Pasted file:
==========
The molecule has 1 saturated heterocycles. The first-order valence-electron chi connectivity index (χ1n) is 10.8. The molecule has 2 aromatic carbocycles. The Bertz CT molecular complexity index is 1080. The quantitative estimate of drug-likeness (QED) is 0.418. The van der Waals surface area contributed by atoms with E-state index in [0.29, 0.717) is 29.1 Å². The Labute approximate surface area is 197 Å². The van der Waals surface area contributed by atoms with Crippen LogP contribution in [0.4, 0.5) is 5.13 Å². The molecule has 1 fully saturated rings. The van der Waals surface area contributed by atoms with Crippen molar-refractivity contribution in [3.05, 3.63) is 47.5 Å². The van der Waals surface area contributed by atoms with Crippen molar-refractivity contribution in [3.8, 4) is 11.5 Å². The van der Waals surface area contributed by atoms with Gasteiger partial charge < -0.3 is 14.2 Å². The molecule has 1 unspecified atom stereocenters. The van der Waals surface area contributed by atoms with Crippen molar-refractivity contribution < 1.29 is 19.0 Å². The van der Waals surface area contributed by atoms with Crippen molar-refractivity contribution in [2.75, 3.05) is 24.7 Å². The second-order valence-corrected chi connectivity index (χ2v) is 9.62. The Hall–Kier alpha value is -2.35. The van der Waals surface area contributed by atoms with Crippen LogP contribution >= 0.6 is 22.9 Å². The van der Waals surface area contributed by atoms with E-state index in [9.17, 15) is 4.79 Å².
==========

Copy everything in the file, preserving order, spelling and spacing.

The molecule has 1 saturated heterocycles. The first-order valence-electron chi connectivity index (χ1n) is 10.8. The molecule has 2 aromatic carbocycles. The Bertz CT molecular complexity index is 1080. The quantitative estimate of drug-likeness (QED) is 0.418. The van der Waals surface area contributed by atoms with E-state index in [0.29, 0.717) is 29.1 Å². The Labute approximate surface area is 197 Å². The van der Waals surface area contributed by atoms with Crippen LogP contribution in [0.4, 0.5) is 5.13 Å². The molecule has 1 fully saturated rings. The van der Waals surface area contributed by atoms with Crippen molar-refractivity contribution in [3.05, 3.63) is 47.5 Å². The van der Waals surface area contributed by atoms with Crippen molar-refractivity contribution in [3.8, 4) is 11.5 Å². The van der Waals surface area contributed by atoms with Gasteiger partial charge < -0.3 is 14.2 Å². The molecule has 1 unspecified atom stereocenters. The van der Waals surface area contributed by atoms with Crippen molar-refractivity contribution < 1.29 is 19.0 Å². The van der Waals surface area contributed by atoms with Crippen molar-refractivity contribution in [2.75, 3.05) is 24.7 Å². The second-order valence-corrected chi connectivity index (χ2v) is 9.62. The Hall–Kier alpha value is -2.35. The van der Waals surface area contributed by atoms with Crippen LogP contribution >= 0.6 is 22.9 Å². The van der Waals surface area contributed by atoms with E-state index in [9.17, 15) is 4.79 Å².